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A. S. Williams III Americana Manuscript Collections

Guide to the "Confederate memoirs," volumes II and III W.0012

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Publication:

University Libraries Division of Special Collections, The University of Alabama

Box 870266
Tuscaloosa, Alabama, 35487-0266
205.348.0500
archives@ua.edu

August 2013

Creation:

This finding aid was produced using the Archivists' Toolkit 2013-11-15T14:38-0600

Language Usage:

English

Description Rules:

Describing Archives: A Content Standard

Collection Title:

"Confederate memoirs," volumes II and III

Unit ID:

W.0012

Repository:

University Libraries Division of Special Collections, The University of Alabama

Quantity:

0.2 Linear feet

Dates:

1861-1865

Location:

The A. S. Williams III Americana Collection, Amelia Gayle Gorgas Library, The University of Alabama

Abstract:

Unpublished typescript of the memoirs of twenty Confederate soldiers

creator

Williams, A. S., III

Access Restrictions:

None

Acquisition Information:

Gift of A. S. Williams III, 2010

Preferred Citation:

"Confederate memoirs," volumes II and III, The A. S. Williams III Americana Collection, University Libraries Division of Special Collections, The University of Alabama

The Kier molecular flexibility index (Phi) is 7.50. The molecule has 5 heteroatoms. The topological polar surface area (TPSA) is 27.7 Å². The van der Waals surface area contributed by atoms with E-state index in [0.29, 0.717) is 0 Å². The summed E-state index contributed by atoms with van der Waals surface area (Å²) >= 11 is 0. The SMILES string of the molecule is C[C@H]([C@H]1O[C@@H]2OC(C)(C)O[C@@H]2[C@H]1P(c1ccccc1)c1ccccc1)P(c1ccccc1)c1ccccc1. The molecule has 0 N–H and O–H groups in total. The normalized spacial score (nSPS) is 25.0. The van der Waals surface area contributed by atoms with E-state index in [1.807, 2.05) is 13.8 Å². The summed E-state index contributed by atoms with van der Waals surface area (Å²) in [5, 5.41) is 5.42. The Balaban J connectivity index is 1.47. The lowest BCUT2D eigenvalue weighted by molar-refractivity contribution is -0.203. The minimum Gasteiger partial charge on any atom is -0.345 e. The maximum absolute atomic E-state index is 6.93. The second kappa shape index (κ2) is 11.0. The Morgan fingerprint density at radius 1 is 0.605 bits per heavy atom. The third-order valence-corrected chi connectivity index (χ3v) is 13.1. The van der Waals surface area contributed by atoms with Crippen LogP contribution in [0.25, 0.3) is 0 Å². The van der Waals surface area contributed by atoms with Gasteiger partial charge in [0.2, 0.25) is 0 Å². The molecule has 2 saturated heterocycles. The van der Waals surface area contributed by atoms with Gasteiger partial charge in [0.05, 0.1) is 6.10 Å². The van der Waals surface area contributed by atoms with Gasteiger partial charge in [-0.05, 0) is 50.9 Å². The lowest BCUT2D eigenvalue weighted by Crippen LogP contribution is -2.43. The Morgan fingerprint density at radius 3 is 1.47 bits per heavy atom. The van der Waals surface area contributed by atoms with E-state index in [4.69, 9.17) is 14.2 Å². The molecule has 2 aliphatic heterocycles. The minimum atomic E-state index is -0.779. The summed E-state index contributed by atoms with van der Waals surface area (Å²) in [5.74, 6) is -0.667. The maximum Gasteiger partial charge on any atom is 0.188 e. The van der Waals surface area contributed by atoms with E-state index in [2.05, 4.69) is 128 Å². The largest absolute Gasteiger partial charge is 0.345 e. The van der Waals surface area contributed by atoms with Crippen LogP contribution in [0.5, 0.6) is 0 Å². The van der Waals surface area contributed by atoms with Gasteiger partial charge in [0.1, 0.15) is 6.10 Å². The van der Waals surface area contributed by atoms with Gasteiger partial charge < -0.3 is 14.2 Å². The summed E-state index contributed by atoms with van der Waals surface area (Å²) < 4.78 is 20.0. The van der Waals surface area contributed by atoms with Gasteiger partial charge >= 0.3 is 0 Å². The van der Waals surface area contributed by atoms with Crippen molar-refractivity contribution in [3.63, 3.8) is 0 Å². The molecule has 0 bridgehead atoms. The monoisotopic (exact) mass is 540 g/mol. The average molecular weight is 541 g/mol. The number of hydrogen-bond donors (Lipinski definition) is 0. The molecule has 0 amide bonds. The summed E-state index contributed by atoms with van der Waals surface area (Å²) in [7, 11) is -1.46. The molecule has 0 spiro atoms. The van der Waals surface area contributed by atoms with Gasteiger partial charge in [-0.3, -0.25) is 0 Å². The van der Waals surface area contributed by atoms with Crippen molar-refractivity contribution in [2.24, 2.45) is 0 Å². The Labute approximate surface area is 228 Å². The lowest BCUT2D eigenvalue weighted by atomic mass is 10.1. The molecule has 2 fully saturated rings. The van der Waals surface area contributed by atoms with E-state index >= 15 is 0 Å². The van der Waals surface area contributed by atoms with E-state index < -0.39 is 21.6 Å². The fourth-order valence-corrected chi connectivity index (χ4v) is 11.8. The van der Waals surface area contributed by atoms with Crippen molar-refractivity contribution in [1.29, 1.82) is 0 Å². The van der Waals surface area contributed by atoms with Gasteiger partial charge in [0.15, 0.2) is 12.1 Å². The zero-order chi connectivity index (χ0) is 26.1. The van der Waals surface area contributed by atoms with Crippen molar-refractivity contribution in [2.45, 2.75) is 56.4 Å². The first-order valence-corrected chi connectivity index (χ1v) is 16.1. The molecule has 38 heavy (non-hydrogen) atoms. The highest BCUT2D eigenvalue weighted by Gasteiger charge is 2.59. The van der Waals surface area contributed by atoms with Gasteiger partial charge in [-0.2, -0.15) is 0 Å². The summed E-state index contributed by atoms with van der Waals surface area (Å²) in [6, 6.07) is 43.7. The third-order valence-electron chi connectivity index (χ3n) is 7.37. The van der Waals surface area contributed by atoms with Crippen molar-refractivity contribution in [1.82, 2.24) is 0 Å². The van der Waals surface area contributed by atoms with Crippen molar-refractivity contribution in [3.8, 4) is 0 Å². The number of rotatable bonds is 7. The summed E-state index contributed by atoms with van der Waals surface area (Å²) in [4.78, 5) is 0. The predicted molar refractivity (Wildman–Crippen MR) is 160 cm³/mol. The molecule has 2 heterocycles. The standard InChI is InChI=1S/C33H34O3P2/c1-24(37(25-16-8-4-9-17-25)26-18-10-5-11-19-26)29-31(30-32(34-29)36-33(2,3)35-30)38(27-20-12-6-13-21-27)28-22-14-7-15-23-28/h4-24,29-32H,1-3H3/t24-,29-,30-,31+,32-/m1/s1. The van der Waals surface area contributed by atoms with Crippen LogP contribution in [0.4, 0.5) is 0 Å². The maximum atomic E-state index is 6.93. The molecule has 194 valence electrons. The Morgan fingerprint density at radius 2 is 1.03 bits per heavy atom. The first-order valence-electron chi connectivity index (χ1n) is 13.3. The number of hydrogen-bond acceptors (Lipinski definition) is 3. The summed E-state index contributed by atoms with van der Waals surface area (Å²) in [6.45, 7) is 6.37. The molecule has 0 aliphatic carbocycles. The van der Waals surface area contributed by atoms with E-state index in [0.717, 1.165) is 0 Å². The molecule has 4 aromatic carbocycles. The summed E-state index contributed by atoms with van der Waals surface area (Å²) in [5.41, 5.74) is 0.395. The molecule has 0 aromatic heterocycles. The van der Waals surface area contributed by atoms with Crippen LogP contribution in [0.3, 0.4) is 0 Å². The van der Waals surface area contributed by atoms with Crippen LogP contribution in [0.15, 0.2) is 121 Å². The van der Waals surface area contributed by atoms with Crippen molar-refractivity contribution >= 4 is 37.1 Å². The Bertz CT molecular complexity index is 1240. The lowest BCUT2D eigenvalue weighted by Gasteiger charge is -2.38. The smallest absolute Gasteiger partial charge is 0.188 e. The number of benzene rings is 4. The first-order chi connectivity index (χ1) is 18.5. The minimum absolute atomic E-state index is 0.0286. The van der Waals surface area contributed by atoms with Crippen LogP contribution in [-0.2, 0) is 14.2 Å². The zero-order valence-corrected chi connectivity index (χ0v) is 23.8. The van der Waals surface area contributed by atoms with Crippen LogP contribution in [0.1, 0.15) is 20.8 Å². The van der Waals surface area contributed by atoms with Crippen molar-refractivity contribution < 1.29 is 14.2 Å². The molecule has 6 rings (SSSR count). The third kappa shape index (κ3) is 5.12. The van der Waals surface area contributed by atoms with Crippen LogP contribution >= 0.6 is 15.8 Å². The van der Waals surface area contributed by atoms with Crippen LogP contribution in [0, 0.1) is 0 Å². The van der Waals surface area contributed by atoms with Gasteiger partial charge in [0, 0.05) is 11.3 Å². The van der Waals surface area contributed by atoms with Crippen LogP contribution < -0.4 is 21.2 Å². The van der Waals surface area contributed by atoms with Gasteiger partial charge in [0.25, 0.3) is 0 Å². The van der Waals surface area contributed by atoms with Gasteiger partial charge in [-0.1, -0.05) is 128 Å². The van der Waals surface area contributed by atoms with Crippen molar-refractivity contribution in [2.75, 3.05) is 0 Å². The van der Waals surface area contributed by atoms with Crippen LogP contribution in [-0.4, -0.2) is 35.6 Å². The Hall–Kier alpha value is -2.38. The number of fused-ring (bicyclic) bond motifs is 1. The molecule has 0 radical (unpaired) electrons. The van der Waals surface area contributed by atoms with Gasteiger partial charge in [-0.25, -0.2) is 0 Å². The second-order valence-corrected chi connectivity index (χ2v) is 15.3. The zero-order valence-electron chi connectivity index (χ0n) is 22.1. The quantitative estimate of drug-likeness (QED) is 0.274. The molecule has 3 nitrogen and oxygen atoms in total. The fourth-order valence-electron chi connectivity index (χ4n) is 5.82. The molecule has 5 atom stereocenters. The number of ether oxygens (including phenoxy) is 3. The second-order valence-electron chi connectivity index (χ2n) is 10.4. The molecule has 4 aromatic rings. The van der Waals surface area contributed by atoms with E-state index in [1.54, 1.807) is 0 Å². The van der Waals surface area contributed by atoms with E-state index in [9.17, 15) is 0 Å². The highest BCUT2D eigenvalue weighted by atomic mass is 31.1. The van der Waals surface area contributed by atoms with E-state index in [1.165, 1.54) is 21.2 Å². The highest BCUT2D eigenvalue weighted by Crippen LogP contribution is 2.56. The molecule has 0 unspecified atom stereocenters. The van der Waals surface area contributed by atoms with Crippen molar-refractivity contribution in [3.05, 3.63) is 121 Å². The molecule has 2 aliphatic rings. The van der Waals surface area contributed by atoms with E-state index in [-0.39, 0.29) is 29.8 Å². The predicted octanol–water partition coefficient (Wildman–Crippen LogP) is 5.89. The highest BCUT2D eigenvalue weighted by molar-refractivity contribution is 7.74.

Processing Information:

Processed by

Haley Aaron and Martha Bace, 2013

General note

Titles on phase box spines: Various Confederate Memoirs, volume II and volume III.

Scope and Contents note

The collection contains the unpublished typescript of the memoirs of twenty Confederate soldiers, including: (v. II) W. R. Kendall; Colonel Carter; Colonel McElroy; W. H. Blankenship; R. B. Rhea; Newton J. Stephens; J. B. Paris; W. G. Bennett; Jessie Gilley; John P. West; J. W. Prater; and (v. III) J. W. Prater (cont.); Newton Sewell; Joshua Morbut; W. M. Campbell; Thomas Blair; James B. Street; F. R. Bankoon; John M. Patterson; A. S. Heath; and G. A. Bitian.

For the most part, the memoirs are first-hand accounts of the battles these men went through, but there are a few second-hand stories, like that of Colonel Carter of the Thirteenth Mississippi in volume II. Carter was killed at Gettysburg, and while James, a former slave, could have remained in the North as a free man, he had promised his mistress that he would bring his master's body home if he should be killed. James had Carter embalmed and made the long trek back to Mississippi to deliver the body to the heartbroken widow.

Source(s)

Williams, A. S., III (local)

Confederate States of America--History (lcsh)

United States--History--Civil War, 1861-1865 (lcsh)

Volume II Box W0012.01

Volume III Box W0012.02